A colleague of mine recently forwarded me a link to a journal article that they thought I’d find interesting. Now, settling down with a good book is one thing, but I thought my days of reading scholarly articles had ended when I walked across that graduation stage. Even so, out of respect for their opinion, I downloaded the journal and printed myself a copy. The goal of the article, “Why the Referential Treatment? Evidence from Field Experiments on Referrals,” was to explore the effectiveness, if any, of job candidates who came from referrals versus those who did not.
For many of you, this may not seem like the most exciting topic, but as someone who works in the HR world, I found the study fascinating. Without much effort, one can look toward almost any organization and find some type of referral program — formal or not, they are sure to exist. Looking at the results of the study, it’s easy to see why organizations tend to prefer referred candidates and here is why:
The results clearly indicate that people who are referred to and accept job offers with an organization outperform their non-referred peers.
I found myself making direct correlations between the study results and how HR departments could use the data. At the end of the day, from recruiters to directors, one of the primary goals of any HR department is to ensure that the human capital within the organization is comprised of top performers. Whether the job market is robust or slow, achieving that can be challenging, and the competition between organizations for top talent is fierce. And that’s where the power of referrals comes into play.
From my vantage point as a recruiter/HR partner, referred candidates bring three distinct advantages: time, money and probability. Most employees are likely oblivious to the amount of effort that it took to get them behind their desks. Even with great turnaround, collecting a set of quality resumes takes at least a week.
Referred candidates, on the other hand, typically surface at the onset, or even ahead, of a job opening. And referred candidates do not require advertisements or marketing campaigns; that’s not to say those wouldn’t still be used, but there’s definite cost saving potential there as well. Finally, just as Pallais and Glassberg found, the odds of landing a great employee increase through the use of referrals.
Knowing what we do from this study, how can we groom and grow our current referral programs into dynamic, super-employee-cultivating machines? Additionally, are there potential pitfalls we should look out for?
Current Program Health
- Referee Criteria. In any organization, there is a range of employee performance, from excellent to adequate. Those who fall below that threshold are typically weeded out come performance evaluation time. Set a standard for which referrals will even be considered. Within the study, only top-performer referrals were hired. If your organization does not have an active employee review system from which to draw, take half of an hour to speak with a referee manager.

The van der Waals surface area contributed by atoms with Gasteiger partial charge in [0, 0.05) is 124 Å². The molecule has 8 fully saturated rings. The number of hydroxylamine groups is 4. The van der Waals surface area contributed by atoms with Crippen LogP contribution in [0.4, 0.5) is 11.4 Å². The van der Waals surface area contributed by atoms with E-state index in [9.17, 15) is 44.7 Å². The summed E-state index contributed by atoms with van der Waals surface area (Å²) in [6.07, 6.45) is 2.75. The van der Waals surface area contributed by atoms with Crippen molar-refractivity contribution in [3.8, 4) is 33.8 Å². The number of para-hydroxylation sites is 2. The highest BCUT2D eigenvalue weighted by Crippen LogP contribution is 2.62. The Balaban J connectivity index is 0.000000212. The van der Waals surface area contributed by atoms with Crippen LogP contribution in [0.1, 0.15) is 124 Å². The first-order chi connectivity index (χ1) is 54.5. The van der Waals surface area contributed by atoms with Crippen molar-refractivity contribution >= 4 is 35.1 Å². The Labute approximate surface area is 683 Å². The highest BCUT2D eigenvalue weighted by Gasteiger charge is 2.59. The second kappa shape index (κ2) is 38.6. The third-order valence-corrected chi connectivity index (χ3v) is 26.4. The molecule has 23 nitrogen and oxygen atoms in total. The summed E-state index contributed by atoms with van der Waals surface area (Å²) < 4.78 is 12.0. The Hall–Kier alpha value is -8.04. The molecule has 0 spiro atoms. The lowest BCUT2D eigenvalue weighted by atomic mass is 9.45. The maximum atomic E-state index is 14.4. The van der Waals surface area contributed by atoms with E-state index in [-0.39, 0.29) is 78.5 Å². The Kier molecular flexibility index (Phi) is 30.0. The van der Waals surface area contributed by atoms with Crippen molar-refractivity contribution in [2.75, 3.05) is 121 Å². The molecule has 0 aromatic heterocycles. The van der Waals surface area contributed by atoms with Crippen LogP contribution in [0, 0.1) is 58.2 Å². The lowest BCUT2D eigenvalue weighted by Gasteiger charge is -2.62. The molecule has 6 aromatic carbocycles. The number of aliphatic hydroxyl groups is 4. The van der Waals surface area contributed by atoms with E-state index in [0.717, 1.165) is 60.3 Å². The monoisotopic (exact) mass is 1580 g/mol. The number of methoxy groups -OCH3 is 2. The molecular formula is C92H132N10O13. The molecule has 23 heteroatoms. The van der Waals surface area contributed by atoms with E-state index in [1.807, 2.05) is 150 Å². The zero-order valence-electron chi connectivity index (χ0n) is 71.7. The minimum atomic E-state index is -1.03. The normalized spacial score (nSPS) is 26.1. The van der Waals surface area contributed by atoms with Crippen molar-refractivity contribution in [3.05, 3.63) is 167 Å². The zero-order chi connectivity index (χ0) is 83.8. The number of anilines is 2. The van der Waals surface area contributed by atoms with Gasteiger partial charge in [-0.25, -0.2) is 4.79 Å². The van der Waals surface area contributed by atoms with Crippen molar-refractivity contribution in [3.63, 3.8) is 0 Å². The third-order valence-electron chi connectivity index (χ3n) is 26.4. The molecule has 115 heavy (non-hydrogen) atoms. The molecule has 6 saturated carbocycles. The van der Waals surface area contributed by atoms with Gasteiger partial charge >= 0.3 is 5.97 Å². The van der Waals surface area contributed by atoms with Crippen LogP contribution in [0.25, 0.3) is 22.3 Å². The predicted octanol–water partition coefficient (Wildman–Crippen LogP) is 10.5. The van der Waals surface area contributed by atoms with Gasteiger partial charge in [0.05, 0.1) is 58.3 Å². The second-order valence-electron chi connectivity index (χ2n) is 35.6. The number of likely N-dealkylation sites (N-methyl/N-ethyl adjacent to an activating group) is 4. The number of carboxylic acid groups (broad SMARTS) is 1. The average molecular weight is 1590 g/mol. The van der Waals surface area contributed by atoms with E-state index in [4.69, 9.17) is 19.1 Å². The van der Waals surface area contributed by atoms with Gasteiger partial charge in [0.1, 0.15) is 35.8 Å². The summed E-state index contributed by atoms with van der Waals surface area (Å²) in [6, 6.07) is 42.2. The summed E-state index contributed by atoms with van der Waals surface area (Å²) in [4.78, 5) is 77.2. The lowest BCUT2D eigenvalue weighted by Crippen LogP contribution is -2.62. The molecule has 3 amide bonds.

- Simplify. Ensure your program is easy to use. I’ve witnessed countless programs where the number of hoops to jump through was on par with a home purchase. Yes, you need to have a clearly defined process, but ensure that the system is not so rigid that the act of referring becomes too daunting.
- Analytics. Within your employee files, it’s crucial to be able to identify those who have come in via referrals. Give yourself a snapshot of the last six to eight quarters. Are you able to see any trends with tenure, performance or even localized (department/team) engagement? Both empirically and via research findings, those who have been referred should inject an uptick in your numbers. If they’re not, you should reevaluate.
- “Reverse referrals.” Incoming candidates are often asked why they have applied or how they heard about the position — a very common option is “Current Employee” with a dynamic textbox for typing the employee’s name. Make sure you are validating the referral, whether it be a required referral form or a quick call to discuss. I have a good friend who once found themselves in an awkward situation where a mild acquaintance who looked great on paper turned into an HR nightmare — something they quickly learned might happen when their listed reference showed concern over the recent hire.
- Overuse. While there are many reasons to support a strong referral program, do not forget that this is a supplement to a strong recruitment strategy. Relying solely on referrals and failing to look externally can lead to too much synchronicity, and stagnation can occur.
Yes, there is a reason to have a natural preference for referrals. Whether we’re discussing the latest movie, a babysitter or even a journal article, there is a natural inclination to rely on our trust of others. Organizations are no different, and HR as an industry should include candidate referrals as part of their strategic hiring model. It is unrealistic for the entire organizational population to be comprised of referrals, but a healthy system will certainly include some. Mr. Lee Lacocca summed it up best when he said, “In the end, all business operations can be reduced to three words: people, product and profits. Unless you've got a good team, you can’t do much with the other two.”
Read more of Michelle’s writing on the ResumeEdge Blog, here.